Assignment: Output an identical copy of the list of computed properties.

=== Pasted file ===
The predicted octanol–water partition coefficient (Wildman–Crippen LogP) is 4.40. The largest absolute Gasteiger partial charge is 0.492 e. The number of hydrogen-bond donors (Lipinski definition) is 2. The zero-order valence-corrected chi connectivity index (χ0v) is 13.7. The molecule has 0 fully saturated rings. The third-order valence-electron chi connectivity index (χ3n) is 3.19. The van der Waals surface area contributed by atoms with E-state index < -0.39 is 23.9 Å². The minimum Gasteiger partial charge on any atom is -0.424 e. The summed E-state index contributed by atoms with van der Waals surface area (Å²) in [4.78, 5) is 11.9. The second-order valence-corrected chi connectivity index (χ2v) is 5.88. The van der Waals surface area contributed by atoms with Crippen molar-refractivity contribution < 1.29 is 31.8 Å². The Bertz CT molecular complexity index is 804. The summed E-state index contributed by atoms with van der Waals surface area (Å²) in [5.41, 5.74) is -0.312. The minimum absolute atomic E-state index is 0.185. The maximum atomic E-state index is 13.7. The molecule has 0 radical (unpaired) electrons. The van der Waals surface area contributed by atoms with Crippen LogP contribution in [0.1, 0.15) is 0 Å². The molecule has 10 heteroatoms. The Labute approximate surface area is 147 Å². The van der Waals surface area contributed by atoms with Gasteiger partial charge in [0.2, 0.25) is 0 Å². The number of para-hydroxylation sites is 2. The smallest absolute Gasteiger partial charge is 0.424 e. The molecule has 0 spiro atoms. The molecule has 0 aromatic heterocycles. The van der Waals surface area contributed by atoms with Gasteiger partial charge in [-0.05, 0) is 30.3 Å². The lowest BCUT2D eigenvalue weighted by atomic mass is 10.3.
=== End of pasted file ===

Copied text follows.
The predicted octanol–water partition coefficient (Wildman–Crippen LogP) is 4.40. The largest absolute Gasteiger partial charge is 0.492 e. The number of hydrogen-bond donors (Lipinski definition) is 2. The zero-order valence-corrected chi connectivity index (χ0v) is 13.7. The molecule has 0 fully saturated rings. The third-order valence-electron chi connectivity index (χ3n) is 3.19. The van der Waals surface area contributed by atoms with E-state index < -0.39 is 23.9 Å². The minimum Gasteiger partial charge on any atom is -0.424 e. The summed E-state index contributed by atoms with van der Waals surface area (Å²) in [4.78, 5) is 11.9. The second-order valence-corrected chi connectivity index (χ2v) is 5.88. The van der Waals surface area contributed by atoms with Crippen molar-refractivity contribution < 1.29 is 31.8 Å². The Bertz CT molecular complexity index is 804. The summed E-state index contributed by atoms with van der Waals surface area (Å²) in [5.41, 5.74) is -0.312. The minimum absolute atomic E-state index is 0.185. The maximum atomic E-state index is 13.7. The molecule has 0 radical (unpaired) electrons. The van der Waals surface area contributed by atoms with Crippen LogP contribution in [0.1, 0.15) is 0 Å². The molecule has 10 heteroatoms. The Labute approximate surface area is 147 Å². The van der Waals surface area contributed by atoms with Gasteiger partial charge in [0.2, 0.25) is 0 Å². The number of para-hydroxylation sites is 2. The smallest absolute Gasteiger partial charge is 0.424 e. The molecule has 0 spiro atoms. The molecule has 0 aromatic heterocycles. The van der Waals surface area contributed by atoms with Gasteiger partial charge in [-0.05, 0) is 30.3 Å². The lowest BCUT2D eigenvalue weighted by atomic mass is 10.3.